A BBC reporter went undercover as an Amazondriver for Oxford-based logistics company, AHC services, one of the many firms supplying drivers to Amazon. For the two weeks that he worked there, he discovered that many Amazon drivers work for criminally long hours, and are paid below minimum wage.
The workers are expected to deliver 200 parcels each day, and work close to 11 hours each day. The system does not allow for traffic jams or ANY kind of breaks. While this means that drivers usually speed and jump traffic lights, it also means that they just do not have the time to go to the bathroom. Many of them carry bags in trucks, choosing to defecate and urinate inside their vehicle.
So exhausted were the drivers that Cody Cooper, a former supervisor, had to stop a driver who had fallen asleep behind the wheel.
"It was coming up to school time and there could [have been] a group of schoolchildren walking along... and he could have steered off," she said.
"I wasn't willing to live with that."
"Slacking" is just not an option for these drivers. Another driver confessed that he had had a few crashes, but not "bad crashes," because of speeding.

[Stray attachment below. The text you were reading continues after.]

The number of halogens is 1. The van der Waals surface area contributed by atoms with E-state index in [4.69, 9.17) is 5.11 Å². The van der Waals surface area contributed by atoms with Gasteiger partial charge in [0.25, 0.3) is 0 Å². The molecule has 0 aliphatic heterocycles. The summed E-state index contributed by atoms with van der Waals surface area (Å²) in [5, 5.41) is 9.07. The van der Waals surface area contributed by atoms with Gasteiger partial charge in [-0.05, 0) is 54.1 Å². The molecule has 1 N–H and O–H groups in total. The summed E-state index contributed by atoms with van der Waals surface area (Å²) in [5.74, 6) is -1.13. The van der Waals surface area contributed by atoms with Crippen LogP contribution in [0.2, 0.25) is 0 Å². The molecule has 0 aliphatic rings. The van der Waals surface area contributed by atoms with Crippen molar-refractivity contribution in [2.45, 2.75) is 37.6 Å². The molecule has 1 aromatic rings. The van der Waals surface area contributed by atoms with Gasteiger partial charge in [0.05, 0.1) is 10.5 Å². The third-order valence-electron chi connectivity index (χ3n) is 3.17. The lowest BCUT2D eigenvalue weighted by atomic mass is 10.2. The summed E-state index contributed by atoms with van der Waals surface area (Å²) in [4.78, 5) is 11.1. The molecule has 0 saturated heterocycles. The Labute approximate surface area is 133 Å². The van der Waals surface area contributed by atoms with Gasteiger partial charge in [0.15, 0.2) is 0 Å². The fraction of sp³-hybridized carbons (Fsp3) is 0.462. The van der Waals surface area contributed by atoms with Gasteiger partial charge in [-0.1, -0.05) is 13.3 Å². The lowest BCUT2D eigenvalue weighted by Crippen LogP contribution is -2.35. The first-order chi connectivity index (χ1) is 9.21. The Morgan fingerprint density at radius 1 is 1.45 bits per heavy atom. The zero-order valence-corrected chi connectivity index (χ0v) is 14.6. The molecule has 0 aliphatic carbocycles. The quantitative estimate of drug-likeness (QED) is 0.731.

The reporter, whose name has not been revealed, was once told by his agency supervisor since the police won’t ever stop a delivery driver, he might as well not bother with a seatbelt.
The reporter earned around £2.59 per hour for his first week when he worked three days and £4.76 per hour in his second week when he worked four days. Both these figures were lower than the minimum wage of £7.20 (approximately $9). This was mainly because the pay for a day was distributed over long hours.
When contacted by the BBC, Amazon said that it working was committed to ensuring drivers drive safely and legally, and are "fairly compensated." The company added that it expected drivers to be paid £12 per hour "before bonuses, incentives and fuel reimbursements."
Amazon requires drivers to be self-employed, and does not have to pay them a minimum wage. But as a professor at Bristol University points out, these workers did not choose their own routes or rest and work days, and could not be classified as self-employed.
AHC defended itself, saying the claims were "historic and based on isolated examples which occurred over a year ago. Since then we have made changes to the way our checks are carried out and taken a number of steps to improve our ways of working." In the past six months, the firm added, workers had worked an average of between 8.5 hours and 9.1 hours.
The retailer could be questioned in the Parliament over working conditions.
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